Besides taking on new business within its existing customer base, Lexington Precision acquired market share from companies that didn’t survive. “We’re kind of the last man standing,” Ledford says. “We’re projecting 5 percent growth over the next few years.”

 

Strong Workforce

Lexington Precision is one of the local leaders with the Georgia Certified Work Ready Program, which tells companies that qualified employees are ready to enter the workforce. It also has a strong partnership with Chattahoochee Technical College, which has about 670 students on its Appalachian campus in Pickens County.

Jonathan Warner, the director of economic development for Chattahoochee Technical College, says the school tries “to maintain a good pulse on what’s happening with local industry” so it can provide continuing education programs and customized training programs for their needs.

Warner says as the economy starts to improve, there is demand in the areas of management and supervisory development. Job profilers have also determined that knowledge and skills are needed for jobs in industrial maintenance and as production technicians and welders. “We bring industry and education together in a meaningful way,” he says.

Royston LLC is another company with no tie to the marble industry, but which was attracted to Pickens County in 1981 because of the railroad and the availability of large tracts of land.

Royston makes modular metal cabinetry and has about 200 employees at its 200,000-square-foot Jasper plant, which sits on 150 acres.

“We’re actually having the best year we’ve ever had,” says Bonnie Padgett, marketing manager, who expects sales to hit $120 million in 2011. “We’ve just continued strong growth.”

Royston provides cabinetry and/or belted and non-belted checkouts for 14 of the top 20 major grocers in the U.S. and for stores like Walmart, Target and 7-Eleven.

Padgett says two shifts are working and the second is not completely full, so there is more capacity.

Anticipated new technology from Italy will allow Royston to get even more orders out, she says.

“We spend a lot of time and energy trying to grow steadily so we can keep more folks on,” Padgett says. “A lot of folks have been there 10, 20, 30 years.”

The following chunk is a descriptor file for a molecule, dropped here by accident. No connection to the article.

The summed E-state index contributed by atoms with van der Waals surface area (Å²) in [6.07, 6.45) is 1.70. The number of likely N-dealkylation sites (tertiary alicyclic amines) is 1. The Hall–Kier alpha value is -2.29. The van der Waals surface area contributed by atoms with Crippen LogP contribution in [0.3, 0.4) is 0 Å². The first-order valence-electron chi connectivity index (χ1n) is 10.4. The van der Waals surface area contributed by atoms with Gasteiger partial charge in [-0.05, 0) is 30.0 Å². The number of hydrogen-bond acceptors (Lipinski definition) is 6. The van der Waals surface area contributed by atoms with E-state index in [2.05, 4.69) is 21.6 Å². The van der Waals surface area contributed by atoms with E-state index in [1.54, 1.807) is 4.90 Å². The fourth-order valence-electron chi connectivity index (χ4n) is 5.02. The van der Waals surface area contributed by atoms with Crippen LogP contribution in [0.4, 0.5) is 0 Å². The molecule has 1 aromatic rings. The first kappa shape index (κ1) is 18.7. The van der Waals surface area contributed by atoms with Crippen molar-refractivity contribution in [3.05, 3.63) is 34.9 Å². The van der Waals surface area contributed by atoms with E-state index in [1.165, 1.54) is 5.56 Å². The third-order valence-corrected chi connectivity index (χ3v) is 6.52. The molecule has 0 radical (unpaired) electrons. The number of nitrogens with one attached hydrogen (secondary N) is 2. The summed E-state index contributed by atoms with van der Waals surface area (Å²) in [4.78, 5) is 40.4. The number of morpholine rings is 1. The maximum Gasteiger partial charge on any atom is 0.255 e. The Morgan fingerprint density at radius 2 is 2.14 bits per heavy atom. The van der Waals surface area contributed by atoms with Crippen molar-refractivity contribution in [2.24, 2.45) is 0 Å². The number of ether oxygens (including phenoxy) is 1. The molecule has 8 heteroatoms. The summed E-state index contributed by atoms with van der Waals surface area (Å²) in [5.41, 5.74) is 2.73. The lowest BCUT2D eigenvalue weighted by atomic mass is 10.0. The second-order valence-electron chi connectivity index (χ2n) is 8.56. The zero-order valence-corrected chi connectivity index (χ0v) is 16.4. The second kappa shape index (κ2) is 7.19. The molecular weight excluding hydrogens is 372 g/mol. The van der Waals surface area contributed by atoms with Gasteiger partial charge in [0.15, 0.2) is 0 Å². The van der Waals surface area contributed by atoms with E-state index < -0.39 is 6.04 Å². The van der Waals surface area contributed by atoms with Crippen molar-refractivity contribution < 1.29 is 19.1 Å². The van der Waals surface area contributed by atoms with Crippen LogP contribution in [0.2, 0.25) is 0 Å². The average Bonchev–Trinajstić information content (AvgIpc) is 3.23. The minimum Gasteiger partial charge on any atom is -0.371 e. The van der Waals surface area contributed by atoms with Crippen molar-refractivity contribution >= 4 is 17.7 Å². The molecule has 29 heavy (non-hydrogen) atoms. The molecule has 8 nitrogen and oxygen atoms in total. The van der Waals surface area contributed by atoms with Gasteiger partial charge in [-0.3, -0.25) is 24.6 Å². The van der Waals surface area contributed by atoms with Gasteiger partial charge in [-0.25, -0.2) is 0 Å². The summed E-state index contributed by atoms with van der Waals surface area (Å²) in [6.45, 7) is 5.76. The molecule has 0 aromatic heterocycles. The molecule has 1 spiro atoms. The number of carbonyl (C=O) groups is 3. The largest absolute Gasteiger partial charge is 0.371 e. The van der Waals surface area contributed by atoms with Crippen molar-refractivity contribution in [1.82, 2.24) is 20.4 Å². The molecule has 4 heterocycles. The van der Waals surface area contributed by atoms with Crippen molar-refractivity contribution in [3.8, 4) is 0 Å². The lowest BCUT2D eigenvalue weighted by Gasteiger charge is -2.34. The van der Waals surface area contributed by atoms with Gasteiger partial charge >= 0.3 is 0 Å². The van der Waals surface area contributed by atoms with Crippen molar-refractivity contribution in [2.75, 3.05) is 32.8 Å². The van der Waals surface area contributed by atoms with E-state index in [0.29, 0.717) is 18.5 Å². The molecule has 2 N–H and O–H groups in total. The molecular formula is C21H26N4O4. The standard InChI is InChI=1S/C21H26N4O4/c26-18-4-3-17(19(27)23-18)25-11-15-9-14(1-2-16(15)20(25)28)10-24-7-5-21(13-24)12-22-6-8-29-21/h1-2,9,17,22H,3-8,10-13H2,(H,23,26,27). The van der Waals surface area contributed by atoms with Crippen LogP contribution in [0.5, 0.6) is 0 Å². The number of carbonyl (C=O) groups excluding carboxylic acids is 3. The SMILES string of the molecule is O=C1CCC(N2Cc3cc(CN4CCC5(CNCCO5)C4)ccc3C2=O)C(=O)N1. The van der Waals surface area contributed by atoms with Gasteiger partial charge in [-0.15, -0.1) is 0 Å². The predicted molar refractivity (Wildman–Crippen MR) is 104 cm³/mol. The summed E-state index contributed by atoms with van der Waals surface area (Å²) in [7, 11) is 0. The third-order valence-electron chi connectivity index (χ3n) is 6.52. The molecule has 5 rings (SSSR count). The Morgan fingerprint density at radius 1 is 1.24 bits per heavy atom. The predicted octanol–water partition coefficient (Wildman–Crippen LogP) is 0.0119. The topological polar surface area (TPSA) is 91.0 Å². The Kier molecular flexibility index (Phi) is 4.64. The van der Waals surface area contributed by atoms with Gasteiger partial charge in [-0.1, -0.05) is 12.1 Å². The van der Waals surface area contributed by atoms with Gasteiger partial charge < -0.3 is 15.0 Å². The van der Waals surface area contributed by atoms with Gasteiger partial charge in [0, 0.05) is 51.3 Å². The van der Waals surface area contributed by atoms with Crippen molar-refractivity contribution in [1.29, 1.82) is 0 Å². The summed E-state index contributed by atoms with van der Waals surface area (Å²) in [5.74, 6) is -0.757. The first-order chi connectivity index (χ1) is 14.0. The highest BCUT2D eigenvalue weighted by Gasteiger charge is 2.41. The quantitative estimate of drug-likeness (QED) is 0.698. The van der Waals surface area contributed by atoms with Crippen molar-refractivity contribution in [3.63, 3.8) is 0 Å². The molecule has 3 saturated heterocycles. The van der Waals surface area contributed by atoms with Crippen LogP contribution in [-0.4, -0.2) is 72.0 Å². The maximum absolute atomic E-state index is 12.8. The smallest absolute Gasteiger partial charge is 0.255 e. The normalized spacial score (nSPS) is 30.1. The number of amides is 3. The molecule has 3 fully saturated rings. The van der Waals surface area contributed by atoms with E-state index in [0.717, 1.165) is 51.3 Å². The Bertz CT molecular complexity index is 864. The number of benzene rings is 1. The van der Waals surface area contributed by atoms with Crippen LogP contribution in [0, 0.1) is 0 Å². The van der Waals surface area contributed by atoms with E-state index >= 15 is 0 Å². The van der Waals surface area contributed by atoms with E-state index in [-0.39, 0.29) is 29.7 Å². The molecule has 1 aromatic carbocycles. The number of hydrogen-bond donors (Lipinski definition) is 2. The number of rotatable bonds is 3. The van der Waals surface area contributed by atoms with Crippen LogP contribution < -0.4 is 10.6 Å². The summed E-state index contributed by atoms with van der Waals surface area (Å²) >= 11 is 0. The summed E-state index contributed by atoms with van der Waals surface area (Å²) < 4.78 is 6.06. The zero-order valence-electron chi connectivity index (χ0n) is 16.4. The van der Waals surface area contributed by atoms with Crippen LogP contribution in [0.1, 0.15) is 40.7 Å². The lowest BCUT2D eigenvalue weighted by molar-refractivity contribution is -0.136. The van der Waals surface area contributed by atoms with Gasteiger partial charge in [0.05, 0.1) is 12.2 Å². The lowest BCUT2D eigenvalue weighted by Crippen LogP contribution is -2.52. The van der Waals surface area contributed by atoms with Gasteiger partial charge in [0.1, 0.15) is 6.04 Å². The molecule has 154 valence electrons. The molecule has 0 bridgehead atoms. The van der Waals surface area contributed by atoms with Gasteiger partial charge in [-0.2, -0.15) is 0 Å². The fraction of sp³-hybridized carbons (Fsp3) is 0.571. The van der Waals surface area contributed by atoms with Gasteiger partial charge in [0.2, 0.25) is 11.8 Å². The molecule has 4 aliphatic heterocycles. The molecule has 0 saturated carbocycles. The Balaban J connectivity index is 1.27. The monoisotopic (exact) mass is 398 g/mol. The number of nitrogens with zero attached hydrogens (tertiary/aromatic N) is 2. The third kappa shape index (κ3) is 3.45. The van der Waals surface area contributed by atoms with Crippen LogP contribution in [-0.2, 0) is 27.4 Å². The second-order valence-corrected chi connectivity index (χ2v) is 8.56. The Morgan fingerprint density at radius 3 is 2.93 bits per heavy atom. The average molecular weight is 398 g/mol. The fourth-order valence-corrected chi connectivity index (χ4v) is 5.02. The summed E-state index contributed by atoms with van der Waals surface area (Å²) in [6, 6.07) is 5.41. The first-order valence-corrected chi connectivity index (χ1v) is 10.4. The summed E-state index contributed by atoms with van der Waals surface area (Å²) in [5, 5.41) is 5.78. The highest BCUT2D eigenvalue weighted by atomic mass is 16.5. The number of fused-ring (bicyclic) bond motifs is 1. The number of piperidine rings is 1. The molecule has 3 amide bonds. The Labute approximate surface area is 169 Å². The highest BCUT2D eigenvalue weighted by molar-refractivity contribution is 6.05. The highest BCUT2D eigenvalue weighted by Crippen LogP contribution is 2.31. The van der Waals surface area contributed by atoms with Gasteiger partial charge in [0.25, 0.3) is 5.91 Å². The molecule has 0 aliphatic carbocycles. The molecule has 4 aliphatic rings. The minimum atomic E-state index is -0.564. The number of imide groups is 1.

They stay for the company’s benefits, as well as the quality of life in Pickens County.

 

Up To Speed

Sole Commissioner Robert Jones, who runs the county’s day-to-day operations, says Pickens has worked hard to get up to speed in its emergency services, such as EMS and 911.

It launched a full-time fire department about three years ago and now has 11 paid employees. “Everybody was trying to survive in this economy, so it was hard to take your volunteer firefighter out of a paying job to come out and fight a fire, even though that’s what he’d like to do,” Jones says.

The county also has greatly expanded its recreational opportunities. A $1.9-million, 30,000-square-foot community center, which recently opened at Roper Park, features two gyms and an indoor walking track. There are three new trails into the Burnt Mountain Preserve.

The county donated land next to the community center for a Boys and Girls Club, which is near the halfway mark of a capital campaign to raise $2 million.

Water is no longer a big issue in the county, thanks to the installation of two new water tanks in the past two-and-a-half years, but Jones says sewer “is still something that we’re working strongly to get. It’s a long drawn-out process to get a sewer system up and going.”

The county is trying to partner with a couple of private communities that already have a system.

Jones says that in February 2010, the county’s sales tax revenues started climbing again, thanks to two new gas stations on Highway 515. However, citizens were disappointed that they “did not see a great spike” with the opening of a Walmart in August 2010.